This is not the case for a lot of other mech upgrades especially the ones who were the first "volunteers". These people were basically disabled but because the future is very screwed up unable to survive in their present state, so they opted to upgrade instead of die by starvation. A lot of them are still living with bad memories from that.

Also a lot of the other later uploaders were disabled very severely and had to upload if they wanted to have a life at all. I don't mean they were like me. A lot of them were bedridden which I've been for about three weeks and couldn't bear on a 365 day basis.

A subplot I'm liking because I'm a hopeless romantic and love a standard, adolescent girl on girl romance (if there is such a thing), is going on between Ani and Quinn. Quinn before the download was basically "a bedridden, amputated lump", after a car accident at the age of 3. Quinn after the download was basically interested in screwing everything in sight (m/f it doesn't matter), smelling the roses, and spending her dead parents money. Ani, unfortunately, who seems sweet and innocent, adores her. Bad combination. The slut and the nice young lady. But, just as Quinn decides to stop acting slut like (and least it seems that way to me) and pay attention to the girl who lavishes affection on her. I think she freaks out slightly and decides to sleep with Jude, the mech leader and one of Ani's closest friends. This doesn't go over well and Ani gets sucked into a bad situation. I'm not going to go into that here, because it will ruin the book. Let it suffice to say that when she's better, I hope they get it together. I think they could be each other's balance. Kind of like my girl and me, when we let ourselves give into us, when we don't let it scare us. Maybe that's why I'm rooting for these people so hard. But I hope Robin Wasserman doesn't forget to resolve them in the trilogy's conclusion Wired, which I hope to barrow from the library, as soon as it's out of processing.

I rate this book an 8.5/10. Read Skinned first. Crashed is a good book on it's own, but it helps if you know the back story. Part of the tale are horrifying so don't read right before sleep, unless that sort of thing doesn't bother you. Also don't start the book when you have lots of other stuff that will drag you away from the story. It's that good a book.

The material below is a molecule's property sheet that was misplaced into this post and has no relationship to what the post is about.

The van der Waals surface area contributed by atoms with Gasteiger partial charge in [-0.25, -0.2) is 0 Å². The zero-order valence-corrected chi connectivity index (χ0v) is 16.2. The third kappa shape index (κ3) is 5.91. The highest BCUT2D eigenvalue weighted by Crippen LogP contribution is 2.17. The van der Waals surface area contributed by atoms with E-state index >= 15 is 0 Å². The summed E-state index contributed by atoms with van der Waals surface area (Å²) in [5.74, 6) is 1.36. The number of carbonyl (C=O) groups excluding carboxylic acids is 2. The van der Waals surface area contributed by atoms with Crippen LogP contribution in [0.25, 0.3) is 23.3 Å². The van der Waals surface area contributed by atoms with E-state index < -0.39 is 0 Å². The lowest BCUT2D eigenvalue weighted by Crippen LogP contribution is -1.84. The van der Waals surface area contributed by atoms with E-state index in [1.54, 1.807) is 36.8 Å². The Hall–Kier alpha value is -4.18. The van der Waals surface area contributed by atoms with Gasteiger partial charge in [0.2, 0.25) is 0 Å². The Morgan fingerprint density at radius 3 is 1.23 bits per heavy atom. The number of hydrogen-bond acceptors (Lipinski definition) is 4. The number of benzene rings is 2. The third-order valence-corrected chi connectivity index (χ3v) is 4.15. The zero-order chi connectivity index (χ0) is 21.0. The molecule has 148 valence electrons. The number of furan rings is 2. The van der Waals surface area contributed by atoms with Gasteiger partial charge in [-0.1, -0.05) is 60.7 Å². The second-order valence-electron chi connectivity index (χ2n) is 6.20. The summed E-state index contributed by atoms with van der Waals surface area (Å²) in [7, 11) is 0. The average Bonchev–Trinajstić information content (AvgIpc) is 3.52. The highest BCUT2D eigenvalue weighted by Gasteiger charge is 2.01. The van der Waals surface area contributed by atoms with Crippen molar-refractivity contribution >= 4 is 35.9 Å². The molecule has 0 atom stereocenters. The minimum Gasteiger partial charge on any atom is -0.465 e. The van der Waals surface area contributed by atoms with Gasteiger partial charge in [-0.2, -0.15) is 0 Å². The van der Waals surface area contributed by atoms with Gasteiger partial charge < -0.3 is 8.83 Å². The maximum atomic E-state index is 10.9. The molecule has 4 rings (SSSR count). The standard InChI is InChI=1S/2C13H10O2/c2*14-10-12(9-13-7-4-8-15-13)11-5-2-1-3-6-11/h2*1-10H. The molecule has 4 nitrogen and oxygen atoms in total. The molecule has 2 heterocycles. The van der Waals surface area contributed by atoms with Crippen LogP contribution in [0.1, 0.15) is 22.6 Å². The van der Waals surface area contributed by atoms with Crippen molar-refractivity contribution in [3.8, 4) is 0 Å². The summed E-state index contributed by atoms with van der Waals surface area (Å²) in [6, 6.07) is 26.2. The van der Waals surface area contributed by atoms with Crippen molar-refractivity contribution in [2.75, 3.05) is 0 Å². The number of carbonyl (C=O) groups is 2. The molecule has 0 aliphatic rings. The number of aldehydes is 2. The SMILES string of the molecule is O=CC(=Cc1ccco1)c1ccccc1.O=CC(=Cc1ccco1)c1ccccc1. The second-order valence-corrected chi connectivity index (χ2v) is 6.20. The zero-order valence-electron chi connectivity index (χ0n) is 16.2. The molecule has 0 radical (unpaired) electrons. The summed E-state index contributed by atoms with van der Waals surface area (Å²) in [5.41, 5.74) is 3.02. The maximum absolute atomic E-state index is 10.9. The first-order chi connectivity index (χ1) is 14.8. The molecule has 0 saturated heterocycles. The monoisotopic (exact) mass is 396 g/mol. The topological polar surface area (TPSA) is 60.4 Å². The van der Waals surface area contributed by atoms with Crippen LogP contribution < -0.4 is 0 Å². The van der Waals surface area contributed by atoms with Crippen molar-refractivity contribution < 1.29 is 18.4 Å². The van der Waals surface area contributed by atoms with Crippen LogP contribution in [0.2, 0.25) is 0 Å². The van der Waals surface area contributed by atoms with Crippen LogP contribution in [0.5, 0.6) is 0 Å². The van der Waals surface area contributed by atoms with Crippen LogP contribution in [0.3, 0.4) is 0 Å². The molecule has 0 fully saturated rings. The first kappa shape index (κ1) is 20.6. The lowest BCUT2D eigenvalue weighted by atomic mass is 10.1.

Book Review: Crocodile Tears (Book 97 out of 100)

I have come to the conclusion that I can't write a book review while listening to another book, especially one as exciting as Pendragon. In the latest (and for now the last) Alex Rider adventure. In this adventure, Alex is confronted by one of the biggest potential problems of our times- GM foods. He also must survive being kidnapped, nearly shot, and nearly fed to crocodiles. All while trying to be a regular school boy and avoid pissing of his guardian.

I aspect that certain expects of all spy novels are very, very fictional. But the last disk of this book was over the top in the unreal arena. I don't like this book. Mostly because of the ending. I expected better, Mr. Horowitz. I hope the next book returns the original Alex writing I've come to enjoy.

Book Review: Mr. Monk and the Blue Flu (Book 96 out of 100)

Police officers can't strike. It's illegal. Instead they undertake a blue flu. That means calling in sick when your not. This particular blue flu gets obsessive, compulsive detective Adrian Monk his badge back for a minute. Suddenly Captain Monk is dealing with every homicide, not just his unique specialization in hard to solve cases. He has a ragtag team of disgraced and troubled detectives and they must catch a serial murder with a foot fetish (ew!), solve an astrologer's murder, and three other murders. Lastly, the must solve the murder of a young police officer.

Can Mr. Monk cope with the pressure? Will he crumble under the weight of command? Will he ever repair his relationship with the rest of the men in blue, who are angry at his union busting practices? Most importantly, what will happen when the blue flu ends and Monk must return his badge?

I rate this book an 8.5. It's sweet and endearing. Once again, I think that Natalie's voice speaks for many personal care assistants (PCA's) out there who endure low pay and long hours to work at jobs they enjoy for people they like and respect.

Book Review: Snakehead (Book 95 out of 100)

This was the longest and scariest Alex Rider book. Organ sellers, double agents, and, of course, the resident mad man. But I won't go into details, because as I always say you need to read the book. I will tell there's lots of ups and downs, including one high point and one low point in particular at least in my opinion.

The book also represents the return of Scopia, always I bad sign for Alex or any justice minded person. Both bad men in this case are disabled, which doesn't appeal to me. I think it's a stereotype and one I don't appreciate, but least one of them was mad to begin with. His disability status doesn't contribute to his craziness. The second one was driven insane when he was mistreated by his boss after his disability occurrence. I felt kind of bad for him, but still descrimination doesn't equate to murder. If you are reading this review as you are reading the book, I might have given you too much of a clue. But maybe you won't pick it up. Let me know.

I rate this book a 9. It's my third favorite Alex book. You'll be surprised on last disc; I was.

Book Review: Ark Angel (Book 94 of 100)

I tired. I was so tired I couldn't finish the last two disks of this book, although I've been looking forward to it. In this Alex tale, Alex rescues a rich boy, fights an eco-terrorist, and goes to space. Don't ask; read the book! It was, as usual, a very fun read. You'll be on the edge of your seat for the entire book. I was. It literally hurt me to abandon Alex in the middle of his adventure to go to One Nation march. But I, of course, did it. Marching for justice is more important than reading.